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More thoughts about "Dark Water"

Rather than putting all these as comments under the reaction post, I thought I would stick them in a separate post.

THAT BIG REVELATION - Of course we all saw that coming, but when I stop and think about it, that shouldn't be a problem. The fact that Missy is the Master wasn't the headline of this episode, that's why the episode didn't end on the revelation. And, just like the non-revelation about River's parentage in season 6, the revelation about Missy brings up the idea that we were asking the wrong question all along. It's not about "who is Missy?" It's actually about "what has Missy got to do with Clara?"

FEMALE MASTERS AND SUCH - As a feminist, I am over the friggin moon that we have a woman playing the Master now. It means that a female Doctor is now inevitable and for me, that can only be a good thing. Of course I would have liked it if the Master and the Doctor had kissed when they were both male, but you can't blame that on this episode. It should have happened in 2007 or 2009 and it didn't. Ignoring the historical subtext between those characters now would mean denying the fact that the Doctor and the Master were the nearest thing this show ever had to a significant male/male relationship. And I seriously don't understand the complaints behind the fact that she's called "the Mistress" now. "Mistress" is the female form of "Master." Whilst women CAN call themselves "the master" of something, they generally don't. And if she'd called herself "the Master," there would have been no mystery at all.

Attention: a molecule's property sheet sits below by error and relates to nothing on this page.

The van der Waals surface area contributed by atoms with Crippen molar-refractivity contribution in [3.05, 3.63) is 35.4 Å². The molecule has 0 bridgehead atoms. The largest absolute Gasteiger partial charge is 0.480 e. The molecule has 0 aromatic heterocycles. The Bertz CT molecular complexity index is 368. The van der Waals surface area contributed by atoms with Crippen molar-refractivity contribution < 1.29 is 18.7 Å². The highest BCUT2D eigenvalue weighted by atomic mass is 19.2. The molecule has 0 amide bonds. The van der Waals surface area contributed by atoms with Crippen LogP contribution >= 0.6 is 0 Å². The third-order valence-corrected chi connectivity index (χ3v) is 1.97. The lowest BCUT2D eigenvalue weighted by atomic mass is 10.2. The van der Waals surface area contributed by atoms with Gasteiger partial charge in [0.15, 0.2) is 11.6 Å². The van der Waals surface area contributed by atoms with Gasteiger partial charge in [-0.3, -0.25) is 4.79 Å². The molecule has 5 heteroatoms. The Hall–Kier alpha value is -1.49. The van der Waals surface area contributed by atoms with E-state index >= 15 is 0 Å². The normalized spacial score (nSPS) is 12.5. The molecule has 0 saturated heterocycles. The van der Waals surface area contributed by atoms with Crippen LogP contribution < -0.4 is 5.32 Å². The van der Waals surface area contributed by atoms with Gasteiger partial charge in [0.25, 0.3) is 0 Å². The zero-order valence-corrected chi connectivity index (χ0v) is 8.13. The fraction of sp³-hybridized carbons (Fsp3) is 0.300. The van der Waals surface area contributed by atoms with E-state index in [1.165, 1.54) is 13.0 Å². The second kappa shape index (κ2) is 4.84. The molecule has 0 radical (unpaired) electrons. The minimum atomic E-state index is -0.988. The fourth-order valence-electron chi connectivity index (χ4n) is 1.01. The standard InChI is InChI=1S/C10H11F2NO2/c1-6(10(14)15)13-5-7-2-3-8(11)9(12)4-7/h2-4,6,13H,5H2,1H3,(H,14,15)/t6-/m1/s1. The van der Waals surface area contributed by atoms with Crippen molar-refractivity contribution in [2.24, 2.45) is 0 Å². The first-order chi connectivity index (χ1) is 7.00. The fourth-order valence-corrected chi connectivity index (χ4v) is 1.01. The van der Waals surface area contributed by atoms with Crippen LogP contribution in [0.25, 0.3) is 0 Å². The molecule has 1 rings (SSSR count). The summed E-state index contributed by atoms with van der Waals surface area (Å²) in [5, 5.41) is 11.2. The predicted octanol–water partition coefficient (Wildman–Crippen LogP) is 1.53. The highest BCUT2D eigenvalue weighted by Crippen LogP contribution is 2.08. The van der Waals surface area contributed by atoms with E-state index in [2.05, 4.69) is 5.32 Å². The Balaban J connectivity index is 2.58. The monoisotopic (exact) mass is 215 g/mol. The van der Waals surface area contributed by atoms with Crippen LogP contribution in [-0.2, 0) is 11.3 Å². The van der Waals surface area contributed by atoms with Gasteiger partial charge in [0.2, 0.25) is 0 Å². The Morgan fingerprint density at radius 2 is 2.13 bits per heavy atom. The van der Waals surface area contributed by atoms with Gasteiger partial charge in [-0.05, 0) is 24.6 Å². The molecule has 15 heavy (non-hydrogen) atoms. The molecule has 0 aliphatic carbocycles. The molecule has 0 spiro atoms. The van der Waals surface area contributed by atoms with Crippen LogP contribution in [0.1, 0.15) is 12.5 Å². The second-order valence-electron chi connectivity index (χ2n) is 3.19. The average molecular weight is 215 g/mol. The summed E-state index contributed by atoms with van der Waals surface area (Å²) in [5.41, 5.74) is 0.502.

DEAD PEOPLE  - The idea that dead people remain linked to their bodies and are begging their relatives "don't cremate me" is legitimately terrifying and as an adult, I think it's a brilliant hook. However, as someone who works with children, including children who have been bereaved, I'm a little bit torn over whether this is suitable fodder for Doctor Who. I know if my grandmother had just died, I wouldn't want to be thinking about whether dead people feel it when they get cremated. But then, don't children wonder about that kind of thing anyway?

DANNY - First of all, killing Danny was a good idea. I didn't see it coming and the nature of the death was particularly shocking. There was no drawn out drama, just a horrible accident. Moreover, the revelation that Danny killed a child was a brave thing to do. Whilst I have mixed feelings about the "don't cremate me" thing being in a children's show, I'm pretty impressed that the BBC had the gumption to allow the admission that soldiers on both sides of any war are responsible for the deaths of children. It felt more "real" than Doctor Who is normally allowed to be and it reminds us that there's actually a very good reason why the Doctor is uncomfortable around soldiers.

CYBERMEN - My favourite cyberman is still the one that tried to bite Amy's face off, so these will have to go a long way to beat that. I liked the little nods to cybermen of the past though - cybermen on the streets of London and the containers that reminded me a lot of "Tomb of the Cybermen."

STEVEN MOFFAT'S SCRIPTS - You can tell Moffat is writing differently for a different Doctor this season. The pacing is different, to reflect the fact that we now have a more still and quiet Doctor, rather than the hyperactive madman we had previously. This was pretty clear in "Deep Breath" (which for me was brilliant except that it was 15 minutes too long) and "Listen" (which had a lot of ideas but for me not enough going on to fill the full episode). I don't know how I feel about this change in Moffat's scripts yet. I don't think either approach is superior or inferior, they're both legitimate choices. Not sure which is my favourite though.

CLARA - I've loved Clara this season. The scene with the keys didn't really do anything for me though. There was nothing wrong with it, I just didn't think it was particularly revealing or significant for Clara given that she was grieving anyway. And the Doctor's recognition of that was completely appropriate. I'm intrigued by what her connection to Missy is, and what's going to make her declare that "Clara Oswald never existed" (or whatever it was). My favourite Clara moment in this episode was her refusal to be swayed by Danny's "I love you" stuff and her insistence on remaining appropriately skeptical. Clara rules.


Moffat Era Doctor Who

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